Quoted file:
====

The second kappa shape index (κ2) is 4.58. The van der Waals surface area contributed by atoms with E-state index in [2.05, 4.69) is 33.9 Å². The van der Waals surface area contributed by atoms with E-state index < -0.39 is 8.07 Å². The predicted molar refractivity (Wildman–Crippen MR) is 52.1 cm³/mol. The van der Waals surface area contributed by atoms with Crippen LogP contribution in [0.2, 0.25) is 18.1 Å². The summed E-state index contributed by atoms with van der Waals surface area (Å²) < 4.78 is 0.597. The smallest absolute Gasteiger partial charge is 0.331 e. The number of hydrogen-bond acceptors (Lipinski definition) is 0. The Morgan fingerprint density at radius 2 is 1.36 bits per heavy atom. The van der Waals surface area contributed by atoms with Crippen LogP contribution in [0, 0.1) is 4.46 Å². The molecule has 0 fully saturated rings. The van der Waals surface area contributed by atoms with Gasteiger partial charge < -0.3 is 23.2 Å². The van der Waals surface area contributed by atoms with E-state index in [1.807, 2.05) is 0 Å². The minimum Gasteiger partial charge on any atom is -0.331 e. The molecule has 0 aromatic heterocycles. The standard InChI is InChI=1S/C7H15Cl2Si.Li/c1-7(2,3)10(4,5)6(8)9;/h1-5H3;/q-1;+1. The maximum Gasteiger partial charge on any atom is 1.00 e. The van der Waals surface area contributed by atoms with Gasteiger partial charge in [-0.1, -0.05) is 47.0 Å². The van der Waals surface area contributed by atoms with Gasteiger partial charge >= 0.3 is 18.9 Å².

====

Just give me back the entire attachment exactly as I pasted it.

The second kappa shape index (κ2) is 4.58. The van der Waals surface area contributed by atoms with E-state index in [2.05, 4.69) is 33.9 Å². The van der Waals surface area contributed by atoms with E-state index < -0.39 is 8.07 Å². The predicted molar refractivity (Wildman–Crippen MR) is 52.1 cm³/mol. The van der Waals surface area contributed by atoms with Crippen LogP contribution in [0.2, 0.25) is 18.1 Å². The summed E-state index contributed by atoms with van der Waals surface area (Å²) < 4.78 is 0.597. The smallest absolute Gasteiger partial charge is 0.331 e. The number of hydrogen-bond acceptors (Lipinski definition) is 0. The Morgan fingerprint density at radius 2 is 1.36 bits per heavy atom. The van der Waals surface area contributed by atoms with Crippen LogP contribution in [0, 0.1) is 4.46 Å². The molecule has 0 fully saturated rings. The van der Waals surface area contributed by atoms with Gasteiger partial charge < -0.3 is 23.2 Å². The van der Waals surface area contributed by atoms with E-state index in [1.807, 2.05) is 0 Å². The minimum Gasteiger partial charge on any atom is -0.331 e. The molecule has 0 aromatic heterocycles. The standard InChI is InChI=1S/C7H15Cl2Si.Li/c1-7(2,3)10(4,5)6(8)9;/h1-5H3;/q-1;+1. The maximum Gasteiger partial charge on any atom is 1.00 e. The van der Waals surface area contributed by atoms with Gasteiger partial charge in [-0.1, -0.05) is 47.0 Å². The van der Waals surface area contributed by atoms with Gasteiger partial charge >= 0.3 is 18.9 Å².